It is September 1905 and Sofia Logan’s husband Tom is dying. Desperate, she applies to his employer, Emmett Vinsant for money to pay for a doctor. Tom dies but Vinsant does not forget the debt; Sofia owes him and in payment he wants such a little thing, simply for her to kill a man. It shouldn’t be too difficult, after all, she’s done it before.
I have really enjoyed all Helen Fields detective fiction set in modern day Edinburgh and featuring DCI Ava Turner and DI Luc Callanach, so even though historical fiction is not really my thing, when I discovered that she was publishing a thriller set in the early 20th century I decided to step out of my comfort zone and read it. And I’m glad that I did. I didn’t enjoy it as much as the Edinburgh books, and I don’t think it is quite as well plotted, but nevertheless it’s a very good read.
Sofia is by heritage a Romani, but following an incident that is horrifically spelt out in the early chapters, she leaves her family and eventually ends up in London married to Tom and with two small children, Isaac and Sadie. When Tom dies, desperate for employment to enable such basics as paying her rent and feeding her children, Sofia finds herself working for Emmett Vinsant in his gaming houses, exploiting her talent for counting cards in order to identify those who set out to cheat her employer. Counting cards is a skill that Sofia has perfected as a small child, but with that talent comes what can often be a fatal addiction: an addiction to gambling itself. With Tom bringing in good money there has been no temptation for Sofia to give way to her desire for the thrill of the game, but once she finds herself back in a gambling environment she is very soon caught up in that fatal longing for just one more win. Staking her wages, current and forthcoming, she sets out to put her talents to use on her own behalf but, like almost every other compulsive gambler, she soon discovers that ultimately the odds are always against her. Further in debt, and with the threat of her children being taken from her, she has little choice but to put that other skill learnt as a child, her ability to kill with no remorse, to her employer’s use.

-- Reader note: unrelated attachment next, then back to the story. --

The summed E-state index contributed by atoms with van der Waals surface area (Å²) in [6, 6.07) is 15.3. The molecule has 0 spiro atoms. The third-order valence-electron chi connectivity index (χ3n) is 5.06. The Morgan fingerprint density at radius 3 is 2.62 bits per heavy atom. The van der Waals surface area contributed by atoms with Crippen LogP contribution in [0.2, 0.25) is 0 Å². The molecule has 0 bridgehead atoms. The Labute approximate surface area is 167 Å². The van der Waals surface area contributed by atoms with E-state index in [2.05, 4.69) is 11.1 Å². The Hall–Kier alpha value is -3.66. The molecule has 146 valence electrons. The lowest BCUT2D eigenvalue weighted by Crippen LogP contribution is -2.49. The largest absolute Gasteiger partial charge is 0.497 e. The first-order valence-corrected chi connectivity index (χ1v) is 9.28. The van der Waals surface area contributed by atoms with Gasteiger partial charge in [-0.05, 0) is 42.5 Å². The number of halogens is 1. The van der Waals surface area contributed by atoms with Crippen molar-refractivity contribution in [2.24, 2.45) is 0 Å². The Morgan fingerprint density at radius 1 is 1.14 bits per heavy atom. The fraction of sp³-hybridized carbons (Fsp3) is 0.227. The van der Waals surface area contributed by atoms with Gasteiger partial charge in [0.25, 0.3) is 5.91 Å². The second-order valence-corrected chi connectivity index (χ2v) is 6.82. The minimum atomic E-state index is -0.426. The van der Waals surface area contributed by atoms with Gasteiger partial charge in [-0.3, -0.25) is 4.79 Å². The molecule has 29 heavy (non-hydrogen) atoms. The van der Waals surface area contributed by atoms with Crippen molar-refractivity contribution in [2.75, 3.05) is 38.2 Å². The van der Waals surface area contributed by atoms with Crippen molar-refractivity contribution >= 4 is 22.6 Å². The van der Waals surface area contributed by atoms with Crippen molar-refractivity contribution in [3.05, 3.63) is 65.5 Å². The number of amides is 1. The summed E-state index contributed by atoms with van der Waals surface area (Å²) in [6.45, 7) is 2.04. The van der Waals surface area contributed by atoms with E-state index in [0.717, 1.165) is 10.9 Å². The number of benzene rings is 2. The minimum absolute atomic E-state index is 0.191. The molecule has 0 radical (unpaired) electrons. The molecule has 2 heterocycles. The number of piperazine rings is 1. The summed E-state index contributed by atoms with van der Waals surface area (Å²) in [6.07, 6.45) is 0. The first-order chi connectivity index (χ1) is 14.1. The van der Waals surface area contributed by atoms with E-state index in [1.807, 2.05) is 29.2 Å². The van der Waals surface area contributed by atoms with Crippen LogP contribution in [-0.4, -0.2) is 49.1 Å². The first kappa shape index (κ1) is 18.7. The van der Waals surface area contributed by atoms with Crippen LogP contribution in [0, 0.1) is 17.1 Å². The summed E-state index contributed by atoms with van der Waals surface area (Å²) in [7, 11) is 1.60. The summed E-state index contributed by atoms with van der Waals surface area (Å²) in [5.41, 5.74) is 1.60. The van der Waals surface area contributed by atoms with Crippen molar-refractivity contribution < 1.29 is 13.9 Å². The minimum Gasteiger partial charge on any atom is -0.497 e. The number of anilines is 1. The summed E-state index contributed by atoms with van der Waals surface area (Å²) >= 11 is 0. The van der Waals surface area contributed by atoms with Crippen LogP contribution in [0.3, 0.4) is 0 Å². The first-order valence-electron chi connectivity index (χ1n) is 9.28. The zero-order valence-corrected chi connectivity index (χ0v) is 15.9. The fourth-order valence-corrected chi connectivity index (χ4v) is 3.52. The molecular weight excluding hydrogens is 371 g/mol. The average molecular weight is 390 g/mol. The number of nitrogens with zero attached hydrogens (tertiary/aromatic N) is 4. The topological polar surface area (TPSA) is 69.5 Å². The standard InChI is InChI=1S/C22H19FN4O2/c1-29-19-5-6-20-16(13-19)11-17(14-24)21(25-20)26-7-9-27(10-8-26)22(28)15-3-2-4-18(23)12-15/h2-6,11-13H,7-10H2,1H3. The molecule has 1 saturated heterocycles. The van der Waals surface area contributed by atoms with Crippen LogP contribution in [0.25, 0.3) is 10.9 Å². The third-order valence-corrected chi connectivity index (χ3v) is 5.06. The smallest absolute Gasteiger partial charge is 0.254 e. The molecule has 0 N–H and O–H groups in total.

Emmett Vinsant is a man with no conscience and no patience for failure. His wealth is invested in several other enterprises as well as his gaming houses, including a number of factories making materials for the ever expanding railways. He is, however, a man of little social standing, something he has done his best to rectify through his loveless marriage to Beatrice. Now, he and his wife go their separate ways. There are no children to bind the marriage and Beatrice has become involved with the Women’s Social and Political Union, the more militant branch of the growing suffrage movement. Vinsant’s business practices and his desire for both power and wealth have made him many enemies and when such enemies become too troublesome he turns to Sofia to rid him of their pestilence.
I have a great deal of sympathy for Sofia, gambling addiction runs in my family and, while some have been able to keep it under control, others have ruined not only their own lives but also the lives of their spouses, their children and their children’s children. I never gamble under any circumstances, because I know that if I once started I wouldn’t be able to stop. However, I am not in a financial situation where I need to gamble; the same is not true of Sofia. One of the themes that Fields is exploring in this book is the telling difference between those women who are in a comfortable enough situation to be able to protest their circumstances under the banner of the suffrage movement and those who must fight for every penny simply to stay alive.
How [could they] be obsessed with the right to vote when most women were struggling to put bread on the table and keep their children safe from illness and exploitation.
It is not, however, simply gambling to which Sofia finds herself addicted. We hear talk of the addictive personality and that describes Sofia precisely. Having killed on a number of occasions, she finds herself longing for the adrenaline rush that such action brings.
Reliving the killings in her imagination became habitual and dispelled the domestic monotony. In the beginning that was enough. The memories did not remain faithful to her though, and day by day they weakened, leaving herself less fulfilled, craving a greater sense of self-worth, a more vital experience.
It is almost as if Fields has set out to explore the mind of a serial killer and invite her readers to understand how such a psyche can come about; something that would perhaps be difficult to do in her more usual modern day setting. Eventually, Sofia is asked to commit a murder at which she finds herself wanting to draw the line, but how does she square her conscience if she is to preserve her own life and those of her children?
If the book has a weakness, it is the outcome of this last murder and the way in which the story ends. Having created, as Sofia herself recognises, a monster, it is difficult for Fields to then ask readers to accept quite such a neat redemption as comes about. Other than that, however, this was an interesting and satisfying read.
With thanks to Wailing Banshee Ltd and NetGalley for a review copy.